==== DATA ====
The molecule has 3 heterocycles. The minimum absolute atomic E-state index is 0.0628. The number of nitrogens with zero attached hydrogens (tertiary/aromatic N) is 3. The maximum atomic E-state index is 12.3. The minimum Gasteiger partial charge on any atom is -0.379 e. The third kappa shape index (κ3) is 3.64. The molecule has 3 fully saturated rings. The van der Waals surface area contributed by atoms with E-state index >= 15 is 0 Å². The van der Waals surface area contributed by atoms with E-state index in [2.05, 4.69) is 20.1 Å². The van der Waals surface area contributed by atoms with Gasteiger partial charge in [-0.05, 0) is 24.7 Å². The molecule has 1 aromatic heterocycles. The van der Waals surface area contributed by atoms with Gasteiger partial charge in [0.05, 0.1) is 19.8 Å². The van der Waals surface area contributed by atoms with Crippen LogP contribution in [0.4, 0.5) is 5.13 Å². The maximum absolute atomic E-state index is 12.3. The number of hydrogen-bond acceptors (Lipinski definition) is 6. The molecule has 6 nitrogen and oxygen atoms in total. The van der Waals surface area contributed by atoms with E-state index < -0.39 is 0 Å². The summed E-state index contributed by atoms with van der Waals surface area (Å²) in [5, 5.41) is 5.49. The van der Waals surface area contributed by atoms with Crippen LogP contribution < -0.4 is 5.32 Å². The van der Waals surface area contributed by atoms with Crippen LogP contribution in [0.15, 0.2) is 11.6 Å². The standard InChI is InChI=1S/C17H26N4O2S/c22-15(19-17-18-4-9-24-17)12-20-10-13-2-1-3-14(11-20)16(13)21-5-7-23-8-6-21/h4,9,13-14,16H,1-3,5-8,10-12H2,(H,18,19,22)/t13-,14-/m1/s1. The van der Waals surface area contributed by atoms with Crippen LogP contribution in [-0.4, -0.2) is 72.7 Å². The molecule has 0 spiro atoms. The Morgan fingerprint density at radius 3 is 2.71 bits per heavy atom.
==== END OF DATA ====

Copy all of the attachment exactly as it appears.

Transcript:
The molecule has 3 heterocycles. The minimum absolute atomic E-state index is 0.0628. The number of nitrogens with zero attached hydrogens (tertiary/aromatic N) is 3. The maximum atomic E-state index is 12.3. The minimum Gasteiger partial charge on any atom is -0.379 e. The third kappa shape index (κ3) is 3.64. The molecule has 3 fully saturated rings. The van der Waals surface area contributed by atoms with E-state index >= 15 is 0 Å². The van der Waals surface area contributed by atoms with E-state index in [2.05, 4.69) is 20.1 Å². The van der Waals surface area contributed by atoms with Gasteiger partial charge in [-0.05, 0) is 24.7 Å². The molecule has 1 aromatic heterocycles. The van der Waals surface area contributed by atoms with Gasteiger partial charge in [0.05, 0.1) is 19.8 Å². The van der Waals surface area contributed by atoms with Crippen LogP contribution in [0.4, 0.5) is 5.13 Å². The maximum absolute atomic E-state index is 12.3. The number of hydrogen-bond acceptors (Lipinski definition) is 6. The molecule has 6 nitrogen and oxygen atoms in total. The van der Waals surface area contributed by atoms with E-state index < -0.39 is 0 Å². The summed E-state index contributed by atoms with van der Waals surface area (Å²) in [5, 5.41) is 5.49. The van der Waals surface area contributed by atoms with Crippen LogP contribution < -0.4 is 5.32 Å². The van der Waals surface area contributed by atoms with Crippen LogP contribution in [0.15, 0.2) is 11.6 Å². The standard InChI is InChI=1S/C17H26N4O2S/c22-15(19-17-18-4-9-24-17)12-20-10-13-2-1-3-14(11-20)16(13)21-5-7-23-8-6-21/h4,9,13-14,16H,1-3,5-8,10-12H2,(H,18,19,22)/t13-,14-/m1/s1. The van der Waals surface area contributed by atoms with Crippen LogP contribution in [-0.4, -0.2) is 72.7 Å². The molecule has 0 spiro atoms. The Morgan fingerprint density at radius 3 is 2.71 bits per heavy atom.